Matthew 24:37-44, First Sunday of Advent
We have entered another Advent Season.
Why? Why does the Church lead us along the same path every year, repeating the same seasons, even the same readings?
Is it for lack of creativity and imagination?
No, the Church is always young, and never runs out of creativity. In every generation she gives the world new saints, new religious orders, new artists. The Church is ever ancient, and yet ever new.
Is it out of arrogance? Does the Church think we are too unintelligent to understand it the first time around?
No, the Church is a wise, loving mother who knows her children well, sincerely respects them, and is always leading them forward, never backward.
Is it out of malice? Does the Church want to bore us to death? No, it is certainly not out of malice. The Church may often be demanding, but when she is, it is for our benefit, not our destruction.
So what is the reason for another Advent?
The word “advent” comes from the Latin “ad-venire”, meaning to come to, to come towards.
This season highlights the three comings of Christ: the first, 2000 years ago; the last, sometime in the future; and the ongoing – Christ’s constant coming into our lives through his grace, his providence, and his sacraments.
We live in the final age of human history, the age which will end in Christ’s second coming, the destruction of the cosmos as we know it, and the creation of a new heavens and earth – the full establishment of Christ’s Kingdom, as today’s Readings described.
We are already citizens of that Kingdom, because we are members of his Church. The Church gives us the season of Advent in order to remind us of this, and to give us a chance to check up on the quality of our citizenship.
One of the reasons we sometimes find it difficult to live deeply the liturgical seasons is because we are so used to life in an artificial world. We are surrounded by machines. And machines don’t follow the natural rhythms of life.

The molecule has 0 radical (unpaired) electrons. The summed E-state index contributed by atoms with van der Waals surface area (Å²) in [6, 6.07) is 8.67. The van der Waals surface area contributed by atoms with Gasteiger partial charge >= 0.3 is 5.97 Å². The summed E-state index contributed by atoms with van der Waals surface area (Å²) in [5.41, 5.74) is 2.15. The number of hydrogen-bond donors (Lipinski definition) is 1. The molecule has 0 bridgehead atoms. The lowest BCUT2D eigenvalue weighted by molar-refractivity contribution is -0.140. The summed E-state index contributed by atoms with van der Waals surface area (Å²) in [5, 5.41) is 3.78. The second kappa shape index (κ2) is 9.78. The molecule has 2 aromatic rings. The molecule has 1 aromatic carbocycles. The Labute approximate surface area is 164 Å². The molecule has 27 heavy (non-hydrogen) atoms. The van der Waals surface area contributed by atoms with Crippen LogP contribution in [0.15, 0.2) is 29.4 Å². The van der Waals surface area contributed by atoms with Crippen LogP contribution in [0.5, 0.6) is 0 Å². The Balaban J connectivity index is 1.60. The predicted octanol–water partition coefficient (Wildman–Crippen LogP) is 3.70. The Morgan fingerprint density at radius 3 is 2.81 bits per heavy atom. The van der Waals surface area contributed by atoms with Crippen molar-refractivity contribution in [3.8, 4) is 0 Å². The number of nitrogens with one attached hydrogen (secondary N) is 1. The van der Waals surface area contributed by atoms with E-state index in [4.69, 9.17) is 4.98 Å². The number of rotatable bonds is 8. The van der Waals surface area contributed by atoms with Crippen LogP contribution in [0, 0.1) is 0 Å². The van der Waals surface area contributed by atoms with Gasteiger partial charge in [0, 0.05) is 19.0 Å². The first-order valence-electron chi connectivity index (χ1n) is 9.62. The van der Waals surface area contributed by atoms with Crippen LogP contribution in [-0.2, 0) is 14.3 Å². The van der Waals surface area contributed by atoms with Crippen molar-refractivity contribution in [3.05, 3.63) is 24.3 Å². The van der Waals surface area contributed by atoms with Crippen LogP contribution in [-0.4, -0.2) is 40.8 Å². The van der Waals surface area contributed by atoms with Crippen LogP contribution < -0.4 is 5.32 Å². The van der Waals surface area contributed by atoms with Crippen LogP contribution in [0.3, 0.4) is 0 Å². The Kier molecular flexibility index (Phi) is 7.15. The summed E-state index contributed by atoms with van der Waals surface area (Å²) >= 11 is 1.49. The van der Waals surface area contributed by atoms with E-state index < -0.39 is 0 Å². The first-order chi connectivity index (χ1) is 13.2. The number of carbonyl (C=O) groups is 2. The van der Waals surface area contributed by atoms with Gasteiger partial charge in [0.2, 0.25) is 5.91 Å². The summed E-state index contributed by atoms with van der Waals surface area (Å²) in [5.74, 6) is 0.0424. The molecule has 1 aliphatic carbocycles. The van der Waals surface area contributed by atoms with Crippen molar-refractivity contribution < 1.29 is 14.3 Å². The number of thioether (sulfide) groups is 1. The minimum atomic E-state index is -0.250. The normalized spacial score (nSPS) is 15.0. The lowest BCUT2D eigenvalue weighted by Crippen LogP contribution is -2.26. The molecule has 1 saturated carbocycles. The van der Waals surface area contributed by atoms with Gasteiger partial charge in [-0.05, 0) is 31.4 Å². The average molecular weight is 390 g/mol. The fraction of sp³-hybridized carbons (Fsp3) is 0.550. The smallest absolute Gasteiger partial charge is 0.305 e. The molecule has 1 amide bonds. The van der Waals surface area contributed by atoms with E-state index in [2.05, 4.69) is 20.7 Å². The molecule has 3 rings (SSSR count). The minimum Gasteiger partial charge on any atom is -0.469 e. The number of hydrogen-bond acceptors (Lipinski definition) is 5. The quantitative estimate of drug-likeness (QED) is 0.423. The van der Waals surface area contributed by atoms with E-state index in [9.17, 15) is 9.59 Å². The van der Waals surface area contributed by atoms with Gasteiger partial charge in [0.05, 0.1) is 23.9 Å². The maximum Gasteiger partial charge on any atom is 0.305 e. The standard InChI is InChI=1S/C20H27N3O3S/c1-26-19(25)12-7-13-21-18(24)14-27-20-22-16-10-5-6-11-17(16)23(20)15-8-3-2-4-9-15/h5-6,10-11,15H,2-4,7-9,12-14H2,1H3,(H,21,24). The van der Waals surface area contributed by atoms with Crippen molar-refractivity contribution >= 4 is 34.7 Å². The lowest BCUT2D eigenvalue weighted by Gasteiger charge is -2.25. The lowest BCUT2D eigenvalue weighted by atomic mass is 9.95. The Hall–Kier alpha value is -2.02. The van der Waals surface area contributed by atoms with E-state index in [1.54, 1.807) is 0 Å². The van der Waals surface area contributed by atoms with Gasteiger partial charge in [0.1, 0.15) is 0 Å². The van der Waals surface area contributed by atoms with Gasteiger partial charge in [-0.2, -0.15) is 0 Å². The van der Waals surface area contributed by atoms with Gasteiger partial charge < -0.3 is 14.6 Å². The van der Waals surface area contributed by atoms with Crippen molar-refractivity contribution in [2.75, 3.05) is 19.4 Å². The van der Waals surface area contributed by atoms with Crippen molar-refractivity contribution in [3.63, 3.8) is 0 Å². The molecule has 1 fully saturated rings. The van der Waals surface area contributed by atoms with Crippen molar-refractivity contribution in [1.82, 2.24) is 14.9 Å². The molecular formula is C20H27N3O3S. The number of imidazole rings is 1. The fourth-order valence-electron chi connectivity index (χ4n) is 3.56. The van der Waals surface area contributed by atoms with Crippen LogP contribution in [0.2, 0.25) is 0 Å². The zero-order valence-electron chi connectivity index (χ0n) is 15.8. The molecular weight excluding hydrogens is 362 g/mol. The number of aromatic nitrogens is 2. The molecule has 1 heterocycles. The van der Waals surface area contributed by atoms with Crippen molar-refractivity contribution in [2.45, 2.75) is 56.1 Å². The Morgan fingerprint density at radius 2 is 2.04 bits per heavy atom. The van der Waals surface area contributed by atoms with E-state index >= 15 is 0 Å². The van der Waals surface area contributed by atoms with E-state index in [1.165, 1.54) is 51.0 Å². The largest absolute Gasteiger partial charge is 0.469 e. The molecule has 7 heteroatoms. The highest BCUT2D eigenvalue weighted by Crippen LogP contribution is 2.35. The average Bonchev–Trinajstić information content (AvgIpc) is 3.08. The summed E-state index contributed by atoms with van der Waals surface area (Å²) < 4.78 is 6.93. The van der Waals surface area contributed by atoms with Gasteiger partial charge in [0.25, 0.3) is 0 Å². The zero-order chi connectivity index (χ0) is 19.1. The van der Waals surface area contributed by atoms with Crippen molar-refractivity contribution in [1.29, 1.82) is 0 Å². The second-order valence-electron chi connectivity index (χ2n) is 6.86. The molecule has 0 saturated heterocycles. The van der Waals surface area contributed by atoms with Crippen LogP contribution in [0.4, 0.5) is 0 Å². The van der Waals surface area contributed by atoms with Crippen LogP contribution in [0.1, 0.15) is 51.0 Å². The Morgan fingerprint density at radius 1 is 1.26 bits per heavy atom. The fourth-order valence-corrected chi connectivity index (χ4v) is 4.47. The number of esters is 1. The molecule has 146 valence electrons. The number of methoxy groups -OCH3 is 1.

We are so surrounded by machines, that sometimes we start expecting our own lives to function like machines. We turn on the lights, and we get light. We turn the ignition, and the car starts.
So we start expecting the spiritual life to work like that too. I kneel down to pray, and I should feel God’s presence immediately. I receive Holy Communion, and I should feel strength surging through my veins.
But we are not machines. The spiritual life is LIFE. It grows and changes with the seasons. Trees experience the same seasons year after year, and they don’t get bored, they grow. Each year a tree is a little different. Each year it has more roots to drink up nutrients, more branches to bear fruit.
This is an image of life. God is not finished with us yet. The seasons of the liturgical year are one of his ways of making us grow. The seasons don’t change, the truths of our faith don’t change, but WE change, and so the seasons should affect us differently each year.
Our spiritual life is fed, strengthened, and maintained like our physical life. We don’t eat completely different food every day. We always need bread, rice, water, vegetables, protein. Our physical life needs the same nutrients day after day, year after year.
Our spiritual lives do too. And the liturgical seasons provide us with them. We all know that Christmas has become too commercialized in our society. For many, Christmas has lost its religious meaning; for many, it consists only of presents, parties and fun.
For those of us who really believe in the true message of Christmas, which we think and pray about during Advent, this commercialization can cause frustration.
But it can also be an opportunity; we can use it to our advantage. The commercialization focuses everyone’s attention, more or less, on the presents and pleasures that will be enjoyed on Christmas Day. In other words, it stimulates a natural kind of hope.
We can use this atmosphere of natural hope to stir up and nourish our supernatural, Christian hope, which is a key ingredient for citizenship in Christ’s Kingdom.
As Christians, we should be looking forward to Christ’s second coming as eagerly as everyone else looks forward to Christmas Day.
Advent and Christmas, in fact, are like dress rehearsals for history and the end of history, for our lives on earth and our entrance into heaven after death.
The pattern of joyful anticipation and busy preparation that marks the commercial interpretation of Advent can serve us well, if we use it to reinforce the joyful SPIRITUAL anticipation and the busy SPIRITUAL preparation of our hearts for a deeper encounter with Jesus Christ.
Right now we experience a very intense Advent, because in a few moments, when I speak the words of consecration, Christ will come into our midst: God will transform some very material and ordinary bread and wine into Christ’s own body and blood, in order to give us spiritual nourishment.
This Advent, counting on God’s help, let’s do the same thing with the material and unexciting commercialization that’s all around us: instead of complaining about it, let’s transform it, let’s infuse it with spiritual meaning.